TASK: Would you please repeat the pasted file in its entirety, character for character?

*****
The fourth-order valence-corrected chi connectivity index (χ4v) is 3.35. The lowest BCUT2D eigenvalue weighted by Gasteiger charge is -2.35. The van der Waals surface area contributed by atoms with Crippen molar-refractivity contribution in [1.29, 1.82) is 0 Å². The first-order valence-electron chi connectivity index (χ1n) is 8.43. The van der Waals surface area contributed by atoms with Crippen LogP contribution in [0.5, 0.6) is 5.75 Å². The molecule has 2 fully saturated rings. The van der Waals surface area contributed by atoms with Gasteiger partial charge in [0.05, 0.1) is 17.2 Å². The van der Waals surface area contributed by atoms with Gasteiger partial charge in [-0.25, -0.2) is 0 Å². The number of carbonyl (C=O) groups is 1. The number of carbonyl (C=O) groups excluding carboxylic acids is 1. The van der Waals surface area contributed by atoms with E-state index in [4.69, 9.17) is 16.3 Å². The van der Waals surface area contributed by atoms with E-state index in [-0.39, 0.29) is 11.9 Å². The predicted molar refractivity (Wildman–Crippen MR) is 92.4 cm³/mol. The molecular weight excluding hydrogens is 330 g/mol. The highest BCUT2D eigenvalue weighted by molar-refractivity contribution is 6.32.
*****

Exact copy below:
The fourth-order valence-corrected chi connectivity index (χ4v) is 3.35. The lowest BCUT2D eigenvalue weighted by Gasteiger charge is -2.35. The van der Waals surface area contributed by atoms with Crippen molar-refractivity contribution in [1.29, 1.82) is 0 Å². The first-order valence-electron chi connectivity index (χ1n) is 8.43. The van der Waals surface area contributed by atoms with Crippen LogP contribution in [0.5, 0.6) is 5.75 Å². The molecule has 2 fully saturated rings. The van der Waals surface area contributed by atoms with Gasteiger partial charge in [0.05, 0.1) is 17.2 Å². The van der Waals surface area contributed by atoms with Gasteiger partial charge in [-0.25, -0.2) is 0 Å². The number of carbonyl (C=O) groups is 1. The number of carbonyl (C=O) groups excluding carboxylic acids is 1. The van der Waals surface area contributed by atoms with E-state index in [4.69, 9.17) is 16.3 Å². The van der Waals surface area contributed by atoms with E-state index in [-0.39, 0.29) is 11.9 Å². The predicted molar refractivity (Wildman–Crippen MR) is 92.4 cm³/mol. The molecular weight excluding hydrogens is 330 g/mol. The highest BCUT2D eigenvalue weighted by molar-refractivity contribution is 6.32.